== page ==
Ahh. The balance of Day Three then, at long last.
From our comfortable and superior perch atop the world, windy as it was, we would once again be heading into the bowels of another canyon. Nothing good lasts forever.
We did finally end our free-fall in this sweet meadow at the bottom of the canyon. I would commit my first bike-blogger-on-tour crime of the day by not taking a decent picture of it. But trust me when I tell you that it was super sweet and that it seriously conjured conjecture about its potential as a base camp site for some future adventure in the C/Q. Hmmmm.
Tempering the infatuation, however, was this stark realization that another, more powerful kind of bike, had died here. And that we might perish as well, lest we keep moving.
Excuse me, but is this what I signed up for??? Shite. The second big climb of the day, and steep as hell. No one was riding up this krap. I contemplated confronting Ward and demanding a refund for this all-expenses-paid tour, but even amidst the harshness of the midday sun and my resultant bone-dry-body and withering will, I was still barely sharp enough to realize that even if I was majorly persuasive, I would be entitled to the exact amount of my entry fee. Which was exactly nothing.
Still pics don't show wind, but trust me when I tell you it was a windy mother up top. It's part of the deal, and the reason why they spend millions of dollars building wind farms up here. But still.
And then it freaking happened: We zigged, in accordance with the planned route, and the wind was at our backs! Holy living hell. When you stop pedalling and subsequently accelerate, you finally understand why you were born to ride a bike. It's how it should be, all the time, and how I imagine it will be in heaven, assuming I get there, somehow. Which is a stretch, I admit.
But the deal was, we were about to basically ride a ridge from where we were at, down a long and gradual descent, on some relatively damn fine roads, with a massive tailwind at our backs, until we reached our destination at Whiskey Dick bay. So heaven on earth, pretty much.
. . . and plenty in the way of big picture . . .
Little . . .
Big . . .
Little . . .
We finally got to the end of the ridge and the point where we would be dropping off the edge and descending down to the bay. There was this one small detail concerning whether we were on the right road and whether we might possibly be dropping down into some dead end that we might have to climb back out of, if we were wrong. Based on the energy we'd already expended and what was left in in the tank at this point, this would not have been a good thing. At all. So we chose not to think about it. When all else fails, one must proceed with confidence. Here I am, getting ready to get on down with my bad self . . .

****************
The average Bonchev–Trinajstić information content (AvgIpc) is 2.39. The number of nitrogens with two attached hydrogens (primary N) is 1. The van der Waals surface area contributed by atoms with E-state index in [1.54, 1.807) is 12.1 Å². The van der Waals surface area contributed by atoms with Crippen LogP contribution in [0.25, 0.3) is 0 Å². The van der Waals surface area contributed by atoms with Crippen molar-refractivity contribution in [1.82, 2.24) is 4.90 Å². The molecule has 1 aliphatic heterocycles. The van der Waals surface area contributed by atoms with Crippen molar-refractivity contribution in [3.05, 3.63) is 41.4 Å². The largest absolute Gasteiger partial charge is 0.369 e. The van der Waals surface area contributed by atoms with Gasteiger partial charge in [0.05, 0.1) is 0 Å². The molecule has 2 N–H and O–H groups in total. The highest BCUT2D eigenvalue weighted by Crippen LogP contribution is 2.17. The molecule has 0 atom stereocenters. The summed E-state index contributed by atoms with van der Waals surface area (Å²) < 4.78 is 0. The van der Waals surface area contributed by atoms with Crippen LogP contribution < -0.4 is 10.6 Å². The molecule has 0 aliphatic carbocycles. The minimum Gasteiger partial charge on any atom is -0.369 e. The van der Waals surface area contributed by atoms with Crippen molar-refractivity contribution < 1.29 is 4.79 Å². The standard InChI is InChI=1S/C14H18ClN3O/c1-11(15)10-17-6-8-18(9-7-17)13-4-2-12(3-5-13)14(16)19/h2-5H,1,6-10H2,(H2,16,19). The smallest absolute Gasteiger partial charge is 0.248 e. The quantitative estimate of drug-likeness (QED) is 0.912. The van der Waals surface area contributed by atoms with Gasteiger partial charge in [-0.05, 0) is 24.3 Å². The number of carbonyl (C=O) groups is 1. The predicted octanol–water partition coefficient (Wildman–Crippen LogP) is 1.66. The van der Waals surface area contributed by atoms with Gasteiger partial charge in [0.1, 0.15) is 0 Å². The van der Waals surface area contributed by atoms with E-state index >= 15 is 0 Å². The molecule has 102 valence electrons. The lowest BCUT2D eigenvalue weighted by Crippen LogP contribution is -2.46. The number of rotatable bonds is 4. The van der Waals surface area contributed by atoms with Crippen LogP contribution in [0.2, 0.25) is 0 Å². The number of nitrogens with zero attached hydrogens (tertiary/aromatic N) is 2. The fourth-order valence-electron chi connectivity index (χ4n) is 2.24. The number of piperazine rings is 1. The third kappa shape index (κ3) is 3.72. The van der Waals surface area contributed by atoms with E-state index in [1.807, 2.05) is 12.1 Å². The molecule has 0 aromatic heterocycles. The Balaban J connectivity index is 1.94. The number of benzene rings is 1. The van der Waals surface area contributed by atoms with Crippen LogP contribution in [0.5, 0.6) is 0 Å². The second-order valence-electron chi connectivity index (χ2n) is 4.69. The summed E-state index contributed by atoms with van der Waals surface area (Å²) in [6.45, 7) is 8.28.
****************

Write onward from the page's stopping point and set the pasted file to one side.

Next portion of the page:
It was a big deal and here's why: We had seen exactly one person during our entire tour, and that guy didn't count, since he had been in a truck, 4-wheeling down to Brushy Creek. And then it happened: We ran head on into Steve and Megan, who had ridden reverse-course from Vantage with among other things, a soft-side cooler filled with beer on ice, and had scoped out and then secured a badass campsite, and then ridden up the road to meet us.
So the beer and the campsite were huge. But what was even huger, if that is indeed a word, was the realization that we were gonna live through this thing . . . Steve and Meg were our tickets out!
The drop down to the bay was about as wonderful as things can get, on a bike.
Even the creek crossings were a joy, for we knew that we were gonna make it.
They brought the good stuff, too . . .
The campsite was an amazing place, right on the river, and unlike the previous two nights, the mood was damned festive. The sun was out, and although there would be some work left to do on day four, we could smell victory. It was great getting to know Steve and Meg and revel in the power of our pack that was now eight strong.
There was the small matter of the impending weather change, but we were, honestly, too jubilant to feel threatened, so we just enjoyed the theatrics . . .
I moved out of tent city and into the burbs. It's kind of how I roll. I had every intention of sleeping like an angelic baby all throughout the long night, due to the lapping of the waves upon the shore just feet from where my head laid on my rad inflatable pillow. Earth Mother would have other plans, though.
Megan chilled and absorbed some rays . . .
Ward's portable sound system provided us with his fabulous musical selections, as it had on the two previous nights. There are ultralight bikepackers, and then there are us. It's fine for the ultralight guys to do what they want, but the little things like this make all the difference in terms of the experience and what you remember. This same system serenaded us through that frightful night at rattlesnake bay and I am so grateful to Ward for packing the extra weight up and down all those hills . . .
Joe had carefully considered his trip essentials, and one unlikely thing that made the cut was a mobile blood transfusion kit.
The wind and the skies were getting more and more pissed. Everyone took a little extra care about how they staked down their tents, but I still don't think anyone had any idea of what was coming our way that night . . .
So there wasn't this definite end to day three and this definitive beginning to day four. It was this wild transition. And as I look back, it was just another awesome piece of the wonderous puzzle that was this trip.